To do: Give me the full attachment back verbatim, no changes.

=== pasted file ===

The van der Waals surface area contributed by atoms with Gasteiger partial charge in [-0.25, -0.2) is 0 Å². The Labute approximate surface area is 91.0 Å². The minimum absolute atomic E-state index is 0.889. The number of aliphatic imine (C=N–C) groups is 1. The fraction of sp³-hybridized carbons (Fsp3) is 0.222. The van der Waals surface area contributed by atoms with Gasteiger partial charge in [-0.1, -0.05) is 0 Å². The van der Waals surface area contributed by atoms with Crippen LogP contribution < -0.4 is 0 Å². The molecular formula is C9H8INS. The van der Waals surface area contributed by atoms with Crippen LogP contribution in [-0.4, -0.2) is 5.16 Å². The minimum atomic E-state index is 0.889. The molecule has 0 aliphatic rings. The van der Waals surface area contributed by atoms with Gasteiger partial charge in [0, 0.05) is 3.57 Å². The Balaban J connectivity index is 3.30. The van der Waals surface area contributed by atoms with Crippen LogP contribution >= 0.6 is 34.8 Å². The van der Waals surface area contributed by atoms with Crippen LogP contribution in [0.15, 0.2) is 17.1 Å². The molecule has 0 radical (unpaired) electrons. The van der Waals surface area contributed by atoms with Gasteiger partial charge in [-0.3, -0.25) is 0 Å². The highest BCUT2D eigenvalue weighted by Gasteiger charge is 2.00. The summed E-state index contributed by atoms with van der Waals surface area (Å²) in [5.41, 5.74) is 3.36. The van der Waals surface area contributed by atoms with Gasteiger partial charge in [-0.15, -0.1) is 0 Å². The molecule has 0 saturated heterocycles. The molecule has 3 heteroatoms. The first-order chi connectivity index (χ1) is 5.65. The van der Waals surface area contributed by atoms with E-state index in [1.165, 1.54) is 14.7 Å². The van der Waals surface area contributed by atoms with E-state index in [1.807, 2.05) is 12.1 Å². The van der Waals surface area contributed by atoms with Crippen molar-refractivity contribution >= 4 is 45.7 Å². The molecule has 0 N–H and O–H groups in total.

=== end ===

The van der Waals surface area contributed by atoms with Gasteiger partial charge in [-0.25, -0.2) is 0 Å². The Labute approximate surface area is 91.0 Å². The minimum absolute atomic E-state index is 0.889. The number of aliphatic imine (C=N–C) groups is 1. The fraction of sp³-hybridized carbons (Fsp3) is 0.222. The van der Waals surface area contributed by atoms with Gasteiger partial charge in [-0.1, -0.05) is 0 Å². The van der Waals surface area contributed by atoms with Crippen LogP contribution < -0.4 is 0 Å². The molecular formula is C9H8INS. The van der Waals surface area contributed by atoms with Crippen LogP contribution in [-0.4, -0.2) is 5.16 Å². The minimum atomic E-state index is 0.889. The molecule has 0 aliphatic rings. The van der Waals surface area contributed by atoms with Gasteiger partial charge in [0, 0.05) is 3.57 Å². The Balaban J connectivity index is 3.30. The van der Waals surface area contributed by atoms with Crippen LogP contribution >= 0.6 is 34.8 Å². The van der Waals surface area contributed by atoms with Crippen LogP contribution in [0.15, 0.2) is 17.1 Å². The molecule has 0 radical (unpaired) electrons. The van der Waals surface area contributed by atoms with Gasteiger partial charge in [-0.3, -0.25) is 0 Å². The highest BCUT2D eigenvalue weighted by Gasteiger charge is 2.00. The summed E-state index contributed by atoms with van der Waals surface area (Å²) in [5.41, 5.74) is 3.36. The van der Waals surface area contributed by atoms with Gasteiger partial charge in [-0.15, -0.1) is 0 Å². The molecule has 0 saturated heterocycles. The molecule has 3 heteroatoms. The first-order chi connectivity index (χ1) is 5.65. The van der Waals surface area contributed by atoms with E-state index in [1.165, 1.54) is 14.7 Å². The van der Waals surface area contributed by atoms with E-state index in [1.807, 2.05) is 12.1 Å². The van der Waals surface area contributed by atoms with Crippen molar-refractivity contribution >= 4 is 45.7 Å². The molecule has 0 N–H and O–H groups in total.